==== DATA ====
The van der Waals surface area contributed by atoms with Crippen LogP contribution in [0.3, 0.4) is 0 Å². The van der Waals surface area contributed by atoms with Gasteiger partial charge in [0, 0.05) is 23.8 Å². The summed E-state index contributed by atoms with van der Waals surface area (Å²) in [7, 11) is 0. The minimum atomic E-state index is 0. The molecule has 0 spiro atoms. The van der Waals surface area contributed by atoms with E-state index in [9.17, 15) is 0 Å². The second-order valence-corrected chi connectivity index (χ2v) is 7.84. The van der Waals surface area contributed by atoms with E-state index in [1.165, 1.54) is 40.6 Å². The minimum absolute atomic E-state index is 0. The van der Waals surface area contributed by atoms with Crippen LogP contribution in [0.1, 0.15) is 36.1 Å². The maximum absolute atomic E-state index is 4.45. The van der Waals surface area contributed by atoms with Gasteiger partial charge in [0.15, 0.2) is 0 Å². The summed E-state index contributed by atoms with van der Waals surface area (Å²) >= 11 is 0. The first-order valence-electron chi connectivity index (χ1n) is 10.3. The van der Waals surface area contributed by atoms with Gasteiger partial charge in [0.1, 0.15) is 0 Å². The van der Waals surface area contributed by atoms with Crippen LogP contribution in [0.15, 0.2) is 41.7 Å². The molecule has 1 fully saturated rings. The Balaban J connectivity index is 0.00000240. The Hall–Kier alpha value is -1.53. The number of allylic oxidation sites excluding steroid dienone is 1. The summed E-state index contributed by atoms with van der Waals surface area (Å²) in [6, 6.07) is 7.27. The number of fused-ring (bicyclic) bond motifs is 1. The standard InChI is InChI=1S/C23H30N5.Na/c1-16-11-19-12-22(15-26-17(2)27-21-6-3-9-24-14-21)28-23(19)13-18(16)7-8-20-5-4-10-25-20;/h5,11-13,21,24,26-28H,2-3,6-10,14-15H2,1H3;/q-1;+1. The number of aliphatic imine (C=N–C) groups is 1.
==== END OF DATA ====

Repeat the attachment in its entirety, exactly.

The van der Waals surface area contributed by atoms with Crippen LogP contribution in [0.3, 0.4) is 0 Å². The van der Waals surface area contributed by atoms with Gasteiger partial charge in [0, 0.05) is 23.8 Å². The summed E-state index contributed by atoms with van der Waals surface area (Å²) in [7, 11) is 0. The minimum atomic E-state index is 0. The molecule has 0 spiro atoms. The van der Waals surface area contributed by atoms with E-state index in [9.17, 15) is 0 Å². The second-order valence-corrected chi connectivity index (χ2v) is 7.84. The van der Waals surface area contributed by atoms with E-state index in [1.165, 1.54) is 40.6 Å². The minimum absolute atomic E-state index is 0. The van der Waals surface area contributed by atoms with Crippen LogP contribution in [0.1, 0.15) is 36.1 Å². The maximum absolute atomic E-state index is 4.45. The van der Waals surface area contributed by atoms with Gasteiger partial charge in [0.15, 0.2) is 0 Å². The summed E-state index contributed by atoms with van der Waals surface area (Å²) >= 11 is 0. The first-order valence-electron chi connectivity index (χ1n) is 10.3. The van der Waals surface area contributed by atoms with Gasteiger partial charge in [0.1, 0.15) is 0 Å². The van der Waals surface area contributed by atoms with Crippen LogP contribution in [0.15, 0.2) is 41.7 Å². The molecule has 1 fully saturated rings. The Balaban J connectivity index is 0.00000240. The Hall–Kier alpha value is -1.53. The number of allylic oxidation sites excluding steroid dienone is 1. The summed E-state index contributed by atoms with van der Waals surface area (Å²) in [6, 6.07) is 7.27. The number of fused-ring (bicyclic) bond motifs is 1. The standard InChI is InChI=1S/C23H30N5.Na/c1-16-11-19-12-22(15-26-17(2)27-21-6-3-9-24-14-21)28-23(19)13-18(16)7-8-20-5-4-10-25-20;/h5,11-13,21,24,26-28H,2-3,6-10,14-15H2,1H3;/q-1;+1. The number of aliphatic imine (C=N–C) groups is 1.